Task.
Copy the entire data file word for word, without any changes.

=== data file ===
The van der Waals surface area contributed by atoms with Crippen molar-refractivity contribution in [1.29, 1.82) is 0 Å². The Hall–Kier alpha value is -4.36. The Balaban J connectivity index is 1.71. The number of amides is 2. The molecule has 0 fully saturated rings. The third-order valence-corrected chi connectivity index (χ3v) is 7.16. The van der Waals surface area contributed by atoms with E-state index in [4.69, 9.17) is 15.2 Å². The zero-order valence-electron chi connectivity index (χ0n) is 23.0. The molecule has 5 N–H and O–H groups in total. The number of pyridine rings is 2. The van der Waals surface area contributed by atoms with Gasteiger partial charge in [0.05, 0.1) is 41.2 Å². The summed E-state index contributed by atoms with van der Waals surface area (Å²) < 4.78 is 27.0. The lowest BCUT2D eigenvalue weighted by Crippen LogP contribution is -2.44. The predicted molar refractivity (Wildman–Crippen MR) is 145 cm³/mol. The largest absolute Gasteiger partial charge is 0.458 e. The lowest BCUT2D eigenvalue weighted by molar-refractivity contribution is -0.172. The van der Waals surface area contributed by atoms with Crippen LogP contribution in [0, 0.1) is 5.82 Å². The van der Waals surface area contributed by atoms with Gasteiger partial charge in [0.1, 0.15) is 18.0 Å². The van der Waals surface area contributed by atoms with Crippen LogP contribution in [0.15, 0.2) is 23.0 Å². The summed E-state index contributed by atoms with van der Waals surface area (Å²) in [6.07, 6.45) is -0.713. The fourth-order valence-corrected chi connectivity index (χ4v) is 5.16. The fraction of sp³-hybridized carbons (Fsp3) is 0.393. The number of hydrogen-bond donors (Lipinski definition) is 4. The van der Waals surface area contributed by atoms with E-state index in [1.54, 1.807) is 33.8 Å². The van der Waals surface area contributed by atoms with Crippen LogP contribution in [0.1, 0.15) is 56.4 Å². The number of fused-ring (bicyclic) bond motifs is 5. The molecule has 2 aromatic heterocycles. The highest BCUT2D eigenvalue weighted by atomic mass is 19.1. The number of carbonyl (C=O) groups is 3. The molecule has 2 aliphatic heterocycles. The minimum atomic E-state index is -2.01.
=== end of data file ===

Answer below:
The van der Waals surface area contributed by atoms with Crippen molar-refractivity contribution in [1.29, 1.82) is 0 Å². The Hall–Kier alpha value is -4.36. The Balaban J connectivity index is 1.71. The number of amides is 2. The molecule has 0 fully saturated rings. The third-order valence-corrected chi connectivity index (χ3v) is 7.16. The van der Waals surface area contributed by atoms with E-state index in [4.69, 9.17) is 15.2 Å². The zero-order valence-electron chi connectivity index (χ0n) is 23.0. The molecule has 5 N–H and O–H groups in total. The number of pyridine rings is 2. The van der Waals surface area contributed by atoms with Gasteiger partial charge in [0.05, 0.1) is 41.2 Å². The summed E-state index contributed by atoms with van der Waals surface area (Å²) < 4.78 is 27.0. The lowest BCUT2D eigenvalue weighted by Crippen LogP contribution is -2.44. The predicted molar refractivity (Wildman–Crippen MR) is 145 cm³/mol. The largest absolute Gasteiger partial charge is 0.458 e. The lowest BCUT2D eigenvalue weighted by molar-refractivity contribution is -0.172. The van der Waals surface area contributed by atoms with Crippen LogP contribution in [0, 0.1) is 5.82 Å². The van der Waals surface area contributed by atoms with Gasteiger partial charge in [0.1, 0.15) is 18.0 Å². The van der Waals surface area contributed by atoms with Crippen LogP contribution in [0.15, 0.2) is 23.0 Å². The summed E-state index contributed by atoms with van der Waals surface area (Å²) in [6.07, 6.45) is -0.713. The fourth-order valence-corrected chi connectivity index (χ4v) is 5.16. The fraction of sp³-hybridized carbons (Fsp3) is 0.393. The number of hydrogen-bond donors (Lipinski definition) is 4. The van der Waals surface area contributed by atoms with E-state index in [1.54, 1.807) is 33.8 Å². The van der Waals surface area contributed by atoms with Crippen LogP contribution in [0.1, 0.15) is 56.4 Å². The number of fused-ring (bicyclic) bond motifs is 5. The molecule has 2 aromatic heterocycles. The highest BCUT2D eigenvalue weighted by atomic mass is 19.1. The number of carbonyl (C=O) groups is 3. The molecule has 2 aliphatic heterocycles. The minimum atomic E-state index is -2.01.